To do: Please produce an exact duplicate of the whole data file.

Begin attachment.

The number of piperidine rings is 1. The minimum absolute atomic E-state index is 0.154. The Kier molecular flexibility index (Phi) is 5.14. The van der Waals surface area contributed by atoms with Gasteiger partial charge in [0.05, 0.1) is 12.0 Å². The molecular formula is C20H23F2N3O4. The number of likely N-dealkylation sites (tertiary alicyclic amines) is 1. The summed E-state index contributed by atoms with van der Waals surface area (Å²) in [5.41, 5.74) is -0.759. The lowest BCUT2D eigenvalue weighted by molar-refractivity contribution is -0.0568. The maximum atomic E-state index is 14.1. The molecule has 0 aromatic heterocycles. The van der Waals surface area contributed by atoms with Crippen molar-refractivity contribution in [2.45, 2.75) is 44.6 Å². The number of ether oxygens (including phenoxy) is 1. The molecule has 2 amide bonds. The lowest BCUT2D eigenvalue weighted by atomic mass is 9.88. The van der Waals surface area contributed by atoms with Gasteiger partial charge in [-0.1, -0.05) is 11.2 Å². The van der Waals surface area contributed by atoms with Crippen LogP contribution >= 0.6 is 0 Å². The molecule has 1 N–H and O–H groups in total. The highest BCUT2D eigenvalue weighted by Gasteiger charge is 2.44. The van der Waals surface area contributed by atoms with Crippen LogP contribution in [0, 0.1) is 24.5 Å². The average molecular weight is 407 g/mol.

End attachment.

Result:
The number of piperidine rings is 1. The minimum absolute atomic E-state index is 0.154. The Kier molecular flexibility index (Phi) is 5.14. The van der Waals surface area contributed by atoms with Gasteiger partial charge in [0.05, 0.1) is 12.0 Å². The molecular formula is C20H23F2N3O4. The number of likely N-dealkylation sites (tertiary alicyclic amines) is 1. The summed E-state index contributed by atoms with van der Waals surface area (Å²) in [5.41, 5.74) is -0.759. The lowest BCUT2D eigenvalue weighted by molar-refractivity contribution is -0.0568. The maximum atomic E-state index is 14.1. The molecule has 0 aromatic heterocycles. The van der Waals surface area contributed by atoms with Crippen molar-refractivity contribution in [2.45, 2.75) is 44.6 Å². The number of ether oxygens (including phenoxy) is 1. The molecule has 2 amide bonds. The lowest BCUT2D eigenvalue weighted by atomic mass is 9.88. The van der Waals surface area contributed by atoms with Gasteiger partial charge in [-0.1, -0.05) is 11.2 Å². The van der Waals surface area contributed by atoms with Crippen LogP contribution >= 0.6 is 0 Å². The molecule has 1 N–H and O–H groups in total. The highest BCUT2D eigenvalue weighted by Gasteiger charge is 2.44. The van der Waals surface area contributed by atoms with Crippen LogP contribution in [0, 0.1) is 24.5 Å². The average molecular weight is 407 g/mol.